Vegetarians International Voice for Animals

Animal groups call for end of the 'boar war'

Release date: 
Friday, May 13, 2011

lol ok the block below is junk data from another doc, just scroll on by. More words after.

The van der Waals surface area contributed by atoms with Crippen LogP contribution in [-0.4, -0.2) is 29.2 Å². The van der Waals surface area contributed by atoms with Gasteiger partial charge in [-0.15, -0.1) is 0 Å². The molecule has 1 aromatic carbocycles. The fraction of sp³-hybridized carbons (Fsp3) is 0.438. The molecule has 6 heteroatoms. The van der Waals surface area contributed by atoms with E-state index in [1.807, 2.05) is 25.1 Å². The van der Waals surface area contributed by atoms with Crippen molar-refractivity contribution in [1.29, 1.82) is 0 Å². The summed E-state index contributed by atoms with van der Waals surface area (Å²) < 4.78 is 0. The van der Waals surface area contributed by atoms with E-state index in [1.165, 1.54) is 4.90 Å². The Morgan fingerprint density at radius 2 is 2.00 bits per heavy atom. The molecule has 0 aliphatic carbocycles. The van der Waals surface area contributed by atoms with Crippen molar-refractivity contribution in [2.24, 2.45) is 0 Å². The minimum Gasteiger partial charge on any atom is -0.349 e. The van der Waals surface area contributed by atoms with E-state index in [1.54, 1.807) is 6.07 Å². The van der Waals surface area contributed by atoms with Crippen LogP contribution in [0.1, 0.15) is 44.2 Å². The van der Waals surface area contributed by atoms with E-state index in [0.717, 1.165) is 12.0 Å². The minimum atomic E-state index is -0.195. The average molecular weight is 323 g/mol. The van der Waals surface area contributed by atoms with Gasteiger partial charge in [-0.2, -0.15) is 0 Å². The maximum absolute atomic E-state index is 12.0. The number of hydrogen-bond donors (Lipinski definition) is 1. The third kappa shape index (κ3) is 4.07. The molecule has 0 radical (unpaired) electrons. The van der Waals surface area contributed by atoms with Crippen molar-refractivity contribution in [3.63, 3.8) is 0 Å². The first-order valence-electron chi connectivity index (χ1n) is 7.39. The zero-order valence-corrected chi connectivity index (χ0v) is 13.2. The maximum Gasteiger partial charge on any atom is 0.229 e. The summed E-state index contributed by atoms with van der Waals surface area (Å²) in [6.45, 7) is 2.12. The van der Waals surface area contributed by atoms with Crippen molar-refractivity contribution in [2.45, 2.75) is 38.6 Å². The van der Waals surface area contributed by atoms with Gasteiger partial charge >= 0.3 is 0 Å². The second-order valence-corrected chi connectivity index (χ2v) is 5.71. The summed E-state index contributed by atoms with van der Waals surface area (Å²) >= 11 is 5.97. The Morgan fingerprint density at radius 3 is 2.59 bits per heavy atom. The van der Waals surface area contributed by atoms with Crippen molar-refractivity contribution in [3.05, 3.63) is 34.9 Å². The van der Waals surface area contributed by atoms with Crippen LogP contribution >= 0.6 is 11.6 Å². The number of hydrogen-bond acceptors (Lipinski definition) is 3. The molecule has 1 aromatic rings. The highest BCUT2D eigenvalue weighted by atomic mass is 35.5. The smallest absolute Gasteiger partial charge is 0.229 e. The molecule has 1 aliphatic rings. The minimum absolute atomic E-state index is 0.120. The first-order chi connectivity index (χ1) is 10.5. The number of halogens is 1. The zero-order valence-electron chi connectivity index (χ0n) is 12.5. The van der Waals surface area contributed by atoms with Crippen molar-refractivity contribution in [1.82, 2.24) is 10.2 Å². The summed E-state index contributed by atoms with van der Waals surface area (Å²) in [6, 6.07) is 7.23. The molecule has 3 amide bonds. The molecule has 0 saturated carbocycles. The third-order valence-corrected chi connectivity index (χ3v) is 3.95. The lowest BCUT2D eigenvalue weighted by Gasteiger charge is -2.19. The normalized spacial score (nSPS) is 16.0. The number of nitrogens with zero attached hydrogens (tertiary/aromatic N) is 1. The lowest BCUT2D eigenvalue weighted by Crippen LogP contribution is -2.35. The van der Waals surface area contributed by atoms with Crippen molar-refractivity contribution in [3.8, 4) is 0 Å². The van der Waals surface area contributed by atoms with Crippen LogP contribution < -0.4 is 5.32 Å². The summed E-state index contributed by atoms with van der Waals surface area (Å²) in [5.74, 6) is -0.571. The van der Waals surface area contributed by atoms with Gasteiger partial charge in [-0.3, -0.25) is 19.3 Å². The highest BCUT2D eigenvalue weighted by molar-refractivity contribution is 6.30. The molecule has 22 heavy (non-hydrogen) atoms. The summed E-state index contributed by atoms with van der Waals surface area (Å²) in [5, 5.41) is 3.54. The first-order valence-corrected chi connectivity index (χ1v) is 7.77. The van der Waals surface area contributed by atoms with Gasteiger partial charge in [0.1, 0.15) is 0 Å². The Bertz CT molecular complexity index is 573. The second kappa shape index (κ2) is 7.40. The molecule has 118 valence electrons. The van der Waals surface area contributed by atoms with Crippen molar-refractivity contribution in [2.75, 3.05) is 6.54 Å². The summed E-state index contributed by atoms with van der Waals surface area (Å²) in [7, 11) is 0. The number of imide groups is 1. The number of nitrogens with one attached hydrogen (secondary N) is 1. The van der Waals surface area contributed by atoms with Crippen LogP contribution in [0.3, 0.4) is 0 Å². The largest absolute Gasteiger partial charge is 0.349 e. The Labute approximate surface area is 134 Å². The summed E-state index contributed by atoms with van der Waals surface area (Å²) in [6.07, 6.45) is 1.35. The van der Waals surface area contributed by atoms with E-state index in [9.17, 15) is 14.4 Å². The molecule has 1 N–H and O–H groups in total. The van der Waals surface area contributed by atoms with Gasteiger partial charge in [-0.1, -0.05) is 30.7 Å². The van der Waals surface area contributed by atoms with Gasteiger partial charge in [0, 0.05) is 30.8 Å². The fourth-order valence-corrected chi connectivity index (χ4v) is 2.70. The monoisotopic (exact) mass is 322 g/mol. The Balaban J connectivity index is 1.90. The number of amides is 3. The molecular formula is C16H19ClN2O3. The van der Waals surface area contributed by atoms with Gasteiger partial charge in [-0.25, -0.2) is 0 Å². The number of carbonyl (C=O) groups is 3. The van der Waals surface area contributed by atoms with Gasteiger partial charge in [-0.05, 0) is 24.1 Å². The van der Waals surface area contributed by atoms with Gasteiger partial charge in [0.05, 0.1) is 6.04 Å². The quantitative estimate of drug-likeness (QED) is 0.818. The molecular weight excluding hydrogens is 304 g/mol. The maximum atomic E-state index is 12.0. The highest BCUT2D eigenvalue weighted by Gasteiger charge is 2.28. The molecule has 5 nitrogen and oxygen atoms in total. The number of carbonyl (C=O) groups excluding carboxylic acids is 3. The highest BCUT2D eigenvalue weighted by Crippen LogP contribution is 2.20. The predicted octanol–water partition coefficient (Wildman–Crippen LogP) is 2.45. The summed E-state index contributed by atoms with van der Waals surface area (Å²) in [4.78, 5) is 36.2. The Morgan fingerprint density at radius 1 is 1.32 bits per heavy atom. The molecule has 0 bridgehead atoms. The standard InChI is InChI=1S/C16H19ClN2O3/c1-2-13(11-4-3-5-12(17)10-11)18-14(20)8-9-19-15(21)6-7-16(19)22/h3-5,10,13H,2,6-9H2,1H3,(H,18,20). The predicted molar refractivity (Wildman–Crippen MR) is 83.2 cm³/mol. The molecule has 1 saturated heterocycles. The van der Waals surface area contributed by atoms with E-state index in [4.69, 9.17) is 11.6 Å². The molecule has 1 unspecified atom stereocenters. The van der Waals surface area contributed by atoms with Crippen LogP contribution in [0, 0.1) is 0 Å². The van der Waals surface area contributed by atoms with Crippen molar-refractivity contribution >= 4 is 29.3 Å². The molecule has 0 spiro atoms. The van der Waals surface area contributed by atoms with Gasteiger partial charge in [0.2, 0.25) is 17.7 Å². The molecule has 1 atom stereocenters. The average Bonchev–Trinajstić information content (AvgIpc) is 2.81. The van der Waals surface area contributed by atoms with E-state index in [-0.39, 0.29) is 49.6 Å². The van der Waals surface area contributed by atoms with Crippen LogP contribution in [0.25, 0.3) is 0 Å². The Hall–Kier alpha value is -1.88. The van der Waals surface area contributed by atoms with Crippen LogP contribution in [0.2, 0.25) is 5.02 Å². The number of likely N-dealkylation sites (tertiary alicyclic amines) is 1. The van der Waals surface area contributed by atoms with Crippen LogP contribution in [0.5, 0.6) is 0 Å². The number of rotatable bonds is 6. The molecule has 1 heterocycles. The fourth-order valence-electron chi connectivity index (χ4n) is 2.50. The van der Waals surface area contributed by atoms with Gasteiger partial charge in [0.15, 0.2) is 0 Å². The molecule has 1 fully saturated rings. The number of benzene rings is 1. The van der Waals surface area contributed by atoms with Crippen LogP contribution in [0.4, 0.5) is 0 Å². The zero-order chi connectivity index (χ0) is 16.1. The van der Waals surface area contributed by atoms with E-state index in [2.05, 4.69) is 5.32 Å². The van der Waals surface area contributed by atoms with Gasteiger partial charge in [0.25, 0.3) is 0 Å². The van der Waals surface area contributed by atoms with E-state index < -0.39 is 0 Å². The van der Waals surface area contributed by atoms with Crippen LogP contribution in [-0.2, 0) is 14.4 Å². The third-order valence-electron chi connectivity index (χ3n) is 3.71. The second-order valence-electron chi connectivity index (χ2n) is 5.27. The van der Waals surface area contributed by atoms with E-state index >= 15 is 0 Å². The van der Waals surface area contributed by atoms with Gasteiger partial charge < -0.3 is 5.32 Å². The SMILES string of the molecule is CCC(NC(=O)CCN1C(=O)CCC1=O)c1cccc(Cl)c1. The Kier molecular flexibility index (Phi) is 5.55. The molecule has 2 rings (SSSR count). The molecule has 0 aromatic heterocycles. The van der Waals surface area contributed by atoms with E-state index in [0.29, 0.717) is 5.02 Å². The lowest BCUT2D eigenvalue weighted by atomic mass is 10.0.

LEADING animal advocacy groups Viva! and Animal Aid have criticised the Forestry Commission for killing suckling wild baby boars and their mothers in the Forest of Dean. The Forestry Commission has cited damage to the Forest by the wild boar population and says that 'culling' is necessary. However, Viva! and Animal Aid counter that it is not proven that numbers are a problem and cite evidence that far from destroying it the boar actually promote better biodiversity in the Forest*. The groups also question the Forestry Commission's apparent lack of enthusiasm to embrace non-lethal solutions to population control**. Viva! and Animal Aid are calling on the Forestry Commission and other parties involved to re-think the policy. Juliet Gellatley, zoologist and director of Viva! says: "Wild boar became extinct by the fourteenth century due to slaughter and habitat loss. The fact that this persecuted species is roaming the British countryside once again is remarkable and a cause for celebration. Let us hope that in 2011 we show more compassion, understanding and humanity and allow this extraordinary animal to survive." Animal Aid's head of campaigns, Kate Fowler, added: "Boars are sensitive, secretive wild animals who deserve to be respected and cherished as part of the British landscape. Instead, a handful of heartless people appear to give greater importance to grass and bluebells than to the boars' right to live freely. If people really cannot stand living alongside forest-dwelling animals, why are they living in a forest'" Viva!'s campaign manager, Justin Kerswell, also added: "These feral pigs are a regular attraction to visitors to the Forest of Dean. Who dictates there are too many boars in the forest as it is still a relatively rare sight to see them' I have yet to see it proven beyond doubt that this is the case. And the fact that they are now killing babies may suggest they have run out of adults to hunt. "Far from being the villains of the piece, research has shown that these much maligned animals actually promote biodiversity and promote plant growth." ENDS Notes to editor Local paper, The Forester, reported on May 12 that Forestry chief Kevin Stannard had admitted his staff had been killing suckling baby boar and their mothers. The paper also reports that the British Wild Boar Organisation said members of the public were concerned about sows and baby boar being killed in the Forest of Dean. * A recent French study (carried out by Cemagref, which coordinates the Diplo project to quantify the role of common low-land ungulates as long-distance seed-dispersal agents) found that wild boar helped promote plant biodiversity by carrying almost 40 different species of plant seeds in their fur http://www.wildlifeextra.com/go/news/animals-seeds.html** Studies into contraceptives on wild boars (and other wild animals) have been on-going since 2005 — and have said to have been proven to be highly effective. In a letter to Animal Aid, Defra said results from the latest study would be available at the end of this year. It is suspected that concerns over human health (from consumption of wild boar meat from animals treated with contraceptives) may delay this non-lethal approach to population control. A 2005 study by Defra found that wild boar populations could be beneficial in attracting wildlife tourism and that reintroducing previously indigenous animals could benefit biodiversity. The report also highlighted the benefits that wild boar have in keeping certain unwanted plant species under control — as well as playing a part in promoting the natural population balance of some small mammals and moths. http://www.naturalengland.org.uk/Images/wildboarstatusImpactmanagement_t... Wild boar were originally an indigenous species in the British Isles but were hunted to extinction. For more information about this media release, please contact Justin Kerswell justin@viva.org.uk or on 0117 944 1000 or Kate Fowler kate@animalaid.co.uk or on 01732 364546.